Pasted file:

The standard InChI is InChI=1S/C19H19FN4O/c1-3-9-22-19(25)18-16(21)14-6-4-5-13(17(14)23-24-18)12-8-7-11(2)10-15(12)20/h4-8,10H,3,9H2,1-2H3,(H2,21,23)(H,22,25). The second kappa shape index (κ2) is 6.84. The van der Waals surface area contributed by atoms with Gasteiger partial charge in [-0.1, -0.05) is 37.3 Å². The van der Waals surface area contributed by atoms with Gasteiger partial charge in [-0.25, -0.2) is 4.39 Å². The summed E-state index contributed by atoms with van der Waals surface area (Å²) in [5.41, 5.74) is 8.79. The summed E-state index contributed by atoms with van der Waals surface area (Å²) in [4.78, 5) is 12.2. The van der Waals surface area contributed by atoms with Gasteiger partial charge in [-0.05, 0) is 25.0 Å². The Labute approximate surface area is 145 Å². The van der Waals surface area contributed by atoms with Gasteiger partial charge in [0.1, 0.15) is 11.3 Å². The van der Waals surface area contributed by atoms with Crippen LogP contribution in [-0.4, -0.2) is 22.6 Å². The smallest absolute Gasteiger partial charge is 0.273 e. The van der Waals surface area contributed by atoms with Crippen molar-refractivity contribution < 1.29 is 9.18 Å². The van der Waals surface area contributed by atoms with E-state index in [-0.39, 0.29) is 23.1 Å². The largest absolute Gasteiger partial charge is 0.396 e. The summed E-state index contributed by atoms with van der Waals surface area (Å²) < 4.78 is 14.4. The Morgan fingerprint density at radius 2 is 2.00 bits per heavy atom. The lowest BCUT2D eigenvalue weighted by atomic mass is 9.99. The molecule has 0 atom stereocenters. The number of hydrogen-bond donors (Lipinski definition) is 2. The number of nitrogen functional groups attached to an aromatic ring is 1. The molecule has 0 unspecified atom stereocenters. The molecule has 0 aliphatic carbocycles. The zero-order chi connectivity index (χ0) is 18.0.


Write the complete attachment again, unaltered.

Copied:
The standard InChI is InChI=1S/C19H19FN4O/c1-3-9-22-19(25)18-16(21)14-6-4-5-13(17(14)23-24-18)12-8-7-11(2)10-15(12)20/h4-8,10H,3,9H2,1-2H3,(H2,21,23)(H,22,25). The second kappa shape index (κ2) is 6.84. The van der Waals surface area contributed by atoms with Gasteiger partial charge in [-0.1, -0.05) is 37.3 Å². The van der Waals surface area contributed by atoms with Gasteiger partial charge in [-0.25, -0.2) is 4.39 Å². The summed E-state index contributed by atoms with van der Waals surface area (Å²) in [5.41, 5.74) is 8.79. The summed E-state index contributed by atoms with van der Waals surface area (Å²) in [4.78, 5) is 12.2. The van der Waals surface area contributed by atoms with Gasteiger partial charge in [-0.05, 0) is 25.0 Å². The Labute approximate surface area is 145 Å². The van der Waals surface area contributed by atoms with Gasteiger partial charge in [0.1, 0.15) is 11.3 Å². The van der Waals surface area contributed by atoms with Crippen LogP contribution in [-0.4, -0.2) is 22.6 Å². The smallest absolute Gasteiger partial charge is 0.273 e. The van der Waals surface area contributed by atoms with Crippen molar-refractivity contribution < 1.29 is 9.18 Å². The van der Waals surface area contributed by atoms with E-state index in [-0.39, 0.29) is 23.1 Å². The largest absolute Gasteiger partial charge is 0.396 e. The summed E-state index contributed by atoms with van der Waals surface area (Å²) < 4.78 is 14.4. The Morgan fingerprint density at radius 2 is 2.00 bits per heavy atom. The lowest BCUT2D eigenvalue weighted by atomic mass is 9.99. The molecule has 0 atom stereocenters. The number of hydrogen-bond donors (Lipinski definition) is 2. The number of nitrogen functional groups attached to an aromatic ring is 1. The molecule has 0 unspecified atom stereocenters. The molecule has 0 aliphatic carbocycles. The zero-order chi connectivity index (χ0) is 18.0.